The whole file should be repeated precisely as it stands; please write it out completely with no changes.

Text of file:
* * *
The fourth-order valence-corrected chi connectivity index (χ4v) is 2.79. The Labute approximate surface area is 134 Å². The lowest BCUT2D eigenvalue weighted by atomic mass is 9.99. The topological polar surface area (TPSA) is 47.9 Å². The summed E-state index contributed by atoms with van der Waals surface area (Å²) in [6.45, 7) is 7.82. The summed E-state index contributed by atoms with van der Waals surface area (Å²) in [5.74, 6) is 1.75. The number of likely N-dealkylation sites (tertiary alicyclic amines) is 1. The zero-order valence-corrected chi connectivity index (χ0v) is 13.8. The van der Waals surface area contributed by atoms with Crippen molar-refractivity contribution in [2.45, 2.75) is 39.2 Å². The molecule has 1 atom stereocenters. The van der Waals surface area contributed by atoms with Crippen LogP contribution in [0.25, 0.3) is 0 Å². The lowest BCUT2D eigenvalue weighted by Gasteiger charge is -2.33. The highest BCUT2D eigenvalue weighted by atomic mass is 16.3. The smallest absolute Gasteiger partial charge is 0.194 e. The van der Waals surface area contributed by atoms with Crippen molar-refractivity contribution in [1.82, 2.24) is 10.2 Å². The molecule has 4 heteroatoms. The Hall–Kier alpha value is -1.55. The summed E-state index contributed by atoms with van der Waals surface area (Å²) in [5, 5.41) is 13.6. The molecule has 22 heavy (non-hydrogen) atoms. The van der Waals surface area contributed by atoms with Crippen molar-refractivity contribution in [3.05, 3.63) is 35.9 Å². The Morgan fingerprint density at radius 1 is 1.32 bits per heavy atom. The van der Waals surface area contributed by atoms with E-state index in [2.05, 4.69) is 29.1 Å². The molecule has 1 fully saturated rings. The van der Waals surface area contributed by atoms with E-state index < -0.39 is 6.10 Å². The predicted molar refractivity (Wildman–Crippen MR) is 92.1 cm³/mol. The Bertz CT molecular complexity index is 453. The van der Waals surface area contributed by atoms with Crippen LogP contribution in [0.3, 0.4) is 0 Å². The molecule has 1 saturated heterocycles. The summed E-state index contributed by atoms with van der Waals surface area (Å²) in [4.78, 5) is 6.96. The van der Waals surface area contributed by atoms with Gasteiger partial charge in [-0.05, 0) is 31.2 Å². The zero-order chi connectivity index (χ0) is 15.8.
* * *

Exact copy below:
The fourth-order valence-corrected chi connectivity index (χ4v) is 2.79. The Labute approximate surface area is 134 Å². The lowest BCUT2D eigenvalue weighted by atomic mass is 9.99. The topological polar surface area (TPSA) is 47.9 Å². The summed E-state index contributed by atoms with van der Waals surface area (Å²) in [6.45, 7) is 7.82. The summed E-state index contributed by atoms with van der Waals surface area (Å²) in [5.74, 6) is 1.75. The number of likely N-dealkylation sites (tertiary alicyclic amines) is 1. The zero-order valence-corrected chi connectivity index (χ0v) is 13.8. The van der Waals surface area contributed by atoms with Crippen molar-refractivity contribution in [2.45, 2.75) is 39.2 Å². The molecule has 1 atom stereocenters. The van der Waals surface area contributed by atoms with Crippen LogP contribution in [0.25, 0.3) is 0 Å². The lowest BCUT2D eigenvalue weighted by Gasteiger charge is -2.33. The highest BCUT2D eigenvalue weighted by atomic mass is 16.3. The smallest absolute Gasteiger partial charge is 0.194 e. The van der Waals surface area contributed by atoms with Crippen molar-refractivity contribution in [1.82, 2.24) is 10.2 Å². The molecule has 4 heteroatoms. The Hall–Kier alpha value is -1.55. The summed E-state index contributed by atoms with van der Waals surface area (Å²) in [5, 5.41) is 13.6. The molecule has 22 heavy (non-hydrogen) atoms. The van der Waals surface area contributed by atoms with Crippen molar-refractivity contribution in [3.05, 3.63) is 35.9 Å². The Morgan fingerprint density at radius 1 is 1.32 bits per heavy atom. The van der Waals surface area contributed by atoms with E-state index in [2.05, 4.69) is 29.1 Å². The molecule has 1 fully saturated rings. The van der Waals surface area contributed by atoms with E-state index < -0.39 is 6.10 Å². The predicted molar refractivity (Wildman–Crippen MR) is 92.1 cm³/mol. The Bertz CT molecular complexity index is 453. The van der Waals surface area contributed by atoms with Crippen LogP contribution in [0.3, 0.4) is 0 Å². The molecule has 1 saturated heterocycles. The summed E-state index contributed by atoms with van der Waals surface area (Å²) in [4.78, 5) is 6.96. The van der Waals surface area contributed by atoms with Gasteiger partial charge in [-0.05, 0) is 31.2 Å². The zero-order chi connectivity index (χ0) is 15.8.